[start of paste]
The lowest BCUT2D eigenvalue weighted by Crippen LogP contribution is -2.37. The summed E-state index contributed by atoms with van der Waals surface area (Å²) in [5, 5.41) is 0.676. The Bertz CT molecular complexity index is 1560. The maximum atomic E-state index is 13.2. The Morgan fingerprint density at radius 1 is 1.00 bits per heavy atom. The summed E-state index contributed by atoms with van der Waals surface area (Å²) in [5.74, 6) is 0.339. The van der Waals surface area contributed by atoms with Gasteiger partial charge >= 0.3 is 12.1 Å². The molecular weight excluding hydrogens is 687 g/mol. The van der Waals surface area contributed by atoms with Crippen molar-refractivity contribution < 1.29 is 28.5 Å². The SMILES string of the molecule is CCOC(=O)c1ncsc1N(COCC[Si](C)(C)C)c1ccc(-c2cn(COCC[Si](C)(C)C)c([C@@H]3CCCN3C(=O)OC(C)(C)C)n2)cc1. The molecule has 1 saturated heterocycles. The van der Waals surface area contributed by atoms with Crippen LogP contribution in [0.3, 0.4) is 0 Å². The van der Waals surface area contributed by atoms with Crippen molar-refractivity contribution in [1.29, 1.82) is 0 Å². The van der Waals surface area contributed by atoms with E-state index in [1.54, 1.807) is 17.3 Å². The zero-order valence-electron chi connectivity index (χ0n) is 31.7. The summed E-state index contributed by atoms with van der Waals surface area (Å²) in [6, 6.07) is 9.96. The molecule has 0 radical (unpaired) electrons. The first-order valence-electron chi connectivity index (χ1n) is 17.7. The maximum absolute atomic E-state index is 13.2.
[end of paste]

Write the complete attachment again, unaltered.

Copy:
The lowest BCUT2D eigenvalue weighted by Crippen LogP contribution is -2.37. The summed E-state index contributed by atoms with van der Waals surface area (Å²) in [5, 5.41) is 0.676. The Bertz CT molecular complexity index is 1560. The maximum atomic E-state index is 13.2. The Morgan fingerprint density at radius 1 is 1.00 bits per heavy atom. The summed E-state index contributed by atoms with van der Waals surface area (Å²) in [5.74, 6) is 0.339. The van der Waals surface area contributed by atoms with Gasteiger partial charge >= 0.3 is 12.1 Å². The molecular weight excluding hydrogens is 687 g/mol. The van der Waals surface area contributed by atoms with Crippen molar-refractivity contribution < 1.29 is 28.5 Å². The SMILES string of the molecule is CCOC(=O)c1ncsc1N(COCC[Si](C)(C)C)c1ccc(-c2cn(COCC[Si](C)(C)C)c([C@@H]3CCCN3C(=O)OC(C)(C)C)n2)cc1. The molecule has 1 saturated heterocycles. The van der Waals surface area contributed by atoms with Crippen LogP contribution in [0.3, 0.4) is 0 Å². The van der Waals surface area contributed by atoms with Crippen molar-refractivity contribution in [1.29, 1.82) is 0 Å². The van der Waals surface area contributed by atoms with E-state index in [1.54, 1.807) is 17.3 Å². The zero-order valence-electron chi connectivity index (χ0n) is 31.7. The summed E-state index contributed by atoms with van der Waals surface area (Å²) in [6, 6.07) is 9.96. The molecule has 0 radical (unpaired) electrons. The first-order valence-electron chi connectivity index (χ1n) is 17.7. The maximum absolute atomic E-state index is 13.2.